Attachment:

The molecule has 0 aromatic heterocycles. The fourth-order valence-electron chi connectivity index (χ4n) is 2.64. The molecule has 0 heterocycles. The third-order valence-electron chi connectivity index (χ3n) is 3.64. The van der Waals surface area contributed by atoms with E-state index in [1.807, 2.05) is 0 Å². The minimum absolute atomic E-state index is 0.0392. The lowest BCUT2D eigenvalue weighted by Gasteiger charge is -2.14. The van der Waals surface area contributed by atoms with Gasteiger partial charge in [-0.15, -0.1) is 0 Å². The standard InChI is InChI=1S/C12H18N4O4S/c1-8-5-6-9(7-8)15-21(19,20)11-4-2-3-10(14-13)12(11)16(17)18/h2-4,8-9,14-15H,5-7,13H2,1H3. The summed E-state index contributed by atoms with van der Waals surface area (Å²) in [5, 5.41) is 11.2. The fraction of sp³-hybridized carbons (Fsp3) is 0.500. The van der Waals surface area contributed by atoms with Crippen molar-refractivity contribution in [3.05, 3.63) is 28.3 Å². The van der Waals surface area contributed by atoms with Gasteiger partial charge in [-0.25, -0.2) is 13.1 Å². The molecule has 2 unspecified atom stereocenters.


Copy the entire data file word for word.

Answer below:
The molecule has 0 aromatic heterocycles. The fourth-order valence-electron chi connectivity index (χ4n) is 2.64. The molecule has 0 heterocycles. The third-order valence-electron chi connectivity index (χ3n) is 3.64. The van der Waals surface area contributed by atoms with E-state index in [1.807, 2.05) is 0 Å². The minimum absolute atomic E-state index is 0.0392. The lowest BCUT2D eigenvalue weighted by Gasteiger charge is -2.14. The van der Waals surface area contributed by atoms with Gasteiger partial charge in [-0.15, -0.1) is 0 Å². The standard InChI is InChI=1S/C12H18N4O4S/c1-8-5-6-9(7-8)15-21(19,20)11-4-2-3-10(14-13)12(11)16(17)18/h2-4,8-9,14-15H,5-7,13H2,1H3. The summed E-state index contributed by atoms with van der Waals surface area (Å²) in [5, 5.41) is 11.2. The fraction of sp³-hybridized carbons (Fsp3) is 0.500. The van der Waals surface area contributed by atoms with Crippen molar-refractivity contribution in [3.05, 3.63) is 28.3 Å². The van der Waals surface area contributed by atoms with Gasteiger partial charge in [-0.25, -0.2) is 13.1 Å². The molecule has 2 unspecified atom stereocenters.